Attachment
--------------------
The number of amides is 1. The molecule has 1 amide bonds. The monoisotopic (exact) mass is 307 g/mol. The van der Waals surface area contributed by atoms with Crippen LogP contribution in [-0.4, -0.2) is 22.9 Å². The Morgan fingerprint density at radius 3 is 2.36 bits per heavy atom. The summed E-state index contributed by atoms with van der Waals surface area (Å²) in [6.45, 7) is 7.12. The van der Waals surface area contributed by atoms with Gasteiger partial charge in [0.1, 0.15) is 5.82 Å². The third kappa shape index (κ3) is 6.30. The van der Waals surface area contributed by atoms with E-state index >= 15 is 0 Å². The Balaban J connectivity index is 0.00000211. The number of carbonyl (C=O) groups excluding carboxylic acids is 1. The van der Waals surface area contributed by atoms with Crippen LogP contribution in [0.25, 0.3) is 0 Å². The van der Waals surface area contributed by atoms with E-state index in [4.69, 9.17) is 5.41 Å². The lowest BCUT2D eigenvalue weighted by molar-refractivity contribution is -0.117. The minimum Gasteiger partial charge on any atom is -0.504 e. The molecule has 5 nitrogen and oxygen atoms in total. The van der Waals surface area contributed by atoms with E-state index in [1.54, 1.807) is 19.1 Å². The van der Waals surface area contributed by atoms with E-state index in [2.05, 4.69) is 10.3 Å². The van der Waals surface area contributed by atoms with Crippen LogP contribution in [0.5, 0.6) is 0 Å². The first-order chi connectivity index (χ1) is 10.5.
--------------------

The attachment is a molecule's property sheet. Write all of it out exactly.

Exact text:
The number of amides is 1. The molecule has 1 amide bonds. The monoisotopic (exact) mass is 307 g/mol. The van der Waals surface area contributed by atoms with Crippen LogP contribution in [-0.4, -0.2) is 22.9 Å². The Morgan fingerprint density at radius 3 is 2.36 bits per heavy atom. The summed E-state index contributed by atoms with van der Waals surface area (Å²) in [6.45, 7) is 7.12. The van der Waals surface area contributed by atoms with Gasteiger partial charge in [0.1, 0.15) is 5.82 Å². The third kappa shape index (κ3) is 6.30. The van der Waals surface area contributed by atoms with E-state index >= 15 is 0 Å². The Balaban J connectivity index is 0.00000211. The number of carbonyl (C=O) groups excluding carboxylic acids is 1. The van der Waals surface area contributed by atoms with Crippen LogP contribution in [0.25, 0.3) is 0 Å². The van der Waals surface area contributed by atoms with E-state index in [4.69, 9.17) is 5.41 Å². The lowest BCUT2D eigenvalue weighted by molar-refractivity contribution is -0.117. The minimum Gasteiger partial charge on any atom is -0.504 e. The molecule has 5 nitrogen and oxygen atoms in total. The van der Waals surface area contributed by atoms with E-state index in [1.54, 1.807) is 19.1 Å². The van der Waals surface area contributed by atoms with E-state index in [2.05, 4.69) is 10.3 Å². The van der Waals surface area contributed by atoms with Crippen LogP contribution in [0.5, 0.6) is 0 Å². The first-order chi connectivity index (χ1) is 10.5.